Memorial Day – 2016
Clam Lake WI – We awoke this morning with blue, nearly cloudless skies, a warm sun working to take off the chill of the night in the forest. Peering through the trees from our cabin, the water below is as blue as the sky it reflects. Earlier, the lake had been calm, its reflections from the trees from the other side so precisely mirroring the view; now a slight ripple on the water distorts the reflection.
Later this morning, the small band of area veterans will gather in our small Northwoods hamlet to march to the acre-sized local cemetery where there will be a brief speech or two, a nondenominational reflection by the priest who serves our mission chapel and a 21-gun salute, followed by taps – two trumpet players with one located at the outer side of the park to echo the notes of the nearest player.
The small gathering, old, fragile men holding canes (some wearing baseball caps, noting their Navy ship or Army and Marine units), well-fed middle-aged men and woman and impatient toddlers, will stand in silence for a few moments to honor the dead of past wars.
We will think of Rich, our dear friend of nearly 50 years, who died several years ago at age 93 and is buried here. As skilled and finicky a carpenter that ever was, Rich lived his entire life in this backwoods area, except for the time in the Army during World War II. Only in the later years of his life did he relate to me the horrors of participating in four landings on South Pacific islands during World War II. Of his own fear and his killing of Japanese soldiers while the chief of the machine gun crew he led. While others would brag of their own service the bar of the resort he and his wife once owned, he would walk away, never disclosing his own true heroism. (It was only after his death that we learned he received a top medal for bravery.)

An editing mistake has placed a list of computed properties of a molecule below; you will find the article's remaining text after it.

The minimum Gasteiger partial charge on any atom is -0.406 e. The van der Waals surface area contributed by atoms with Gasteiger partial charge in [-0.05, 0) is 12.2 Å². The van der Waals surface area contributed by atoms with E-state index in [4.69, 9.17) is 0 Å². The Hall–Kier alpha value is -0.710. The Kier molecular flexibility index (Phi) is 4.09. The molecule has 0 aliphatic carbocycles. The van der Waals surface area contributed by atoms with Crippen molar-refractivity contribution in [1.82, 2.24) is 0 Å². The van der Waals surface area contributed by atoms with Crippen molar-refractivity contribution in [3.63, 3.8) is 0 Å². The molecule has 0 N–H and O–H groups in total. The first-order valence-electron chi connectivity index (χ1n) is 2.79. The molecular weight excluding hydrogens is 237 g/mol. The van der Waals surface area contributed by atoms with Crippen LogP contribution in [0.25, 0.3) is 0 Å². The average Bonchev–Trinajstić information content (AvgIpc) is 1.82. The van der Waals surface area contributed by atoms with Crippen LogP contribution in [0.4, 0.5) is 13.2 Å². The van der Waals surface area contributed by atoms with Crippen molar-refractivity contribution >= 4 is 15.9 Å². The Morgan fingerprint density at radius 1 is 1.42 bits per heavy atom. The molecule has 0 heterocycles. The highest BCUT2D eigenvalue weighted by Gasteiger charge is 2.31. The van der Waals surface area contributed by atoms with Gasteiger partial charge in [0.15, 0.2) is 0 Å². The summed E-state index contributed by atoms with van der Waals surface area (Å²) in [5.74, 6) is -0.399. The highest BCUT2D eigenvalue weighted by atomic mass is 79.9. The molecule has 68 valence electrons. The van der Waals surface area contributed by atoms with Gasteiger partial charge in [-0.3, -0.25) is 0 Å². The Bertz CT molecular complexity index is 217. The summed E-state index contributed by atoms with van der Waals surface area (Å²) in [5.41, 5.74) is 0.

The scene at the Clam Lake cemetery, of course, will be replicated in every town, city and hamlet throughout the land.
This day should provide us with meaning, not mere pomp and circumstance. It’s not enough to puff up our chests and proclaim how great our nation is. Let’s not be sunshine patriots.
Mostly, this day should remind us of how widely devastating war is. The impact of our 20th and 21st century wars is shown by the fact that nearly every community has a War Memorial listing the young men and women who were killed in those conflicts. And, we in the United States have never had to face death in any numbers as terrible as those suffered by the peoples in Europe in World War II, by the Vietnamese, Laotians and others in the Vietnam Conflict and more recently by the Iraqis and Afghans in the current continuing fighting in the Mideast.
This is not a plea for “peace at any cost;” sometimes conflict may be needed, but the lesson must be that war comes “as a last resort.” Conflicts that begin small have a tendency to escalate into terrible long-lasting and devastating events that go on and on. (Witness that World War I began over the assassination of a minor monarch in Sarajevo in 1914.)
Today we have a major Presidential candidate promising to “make America great again” by means not quite outlined. He wins great huzzahs when he intones how he’d take care of our world-wide crises. We must not blindly succumb to such bombast. If such boastful declarations mean dropping bombs or unleashing our military might, the consequences could be too terrible to imagine.
We will celebrate Memorial Day in this peaceful forest hopeful that the memory of our dead soldiers, sailors, marines and others will provide us with the knowledge to look for peaceful means to resolve our conflicts. Ken Germanson – May 30, 2016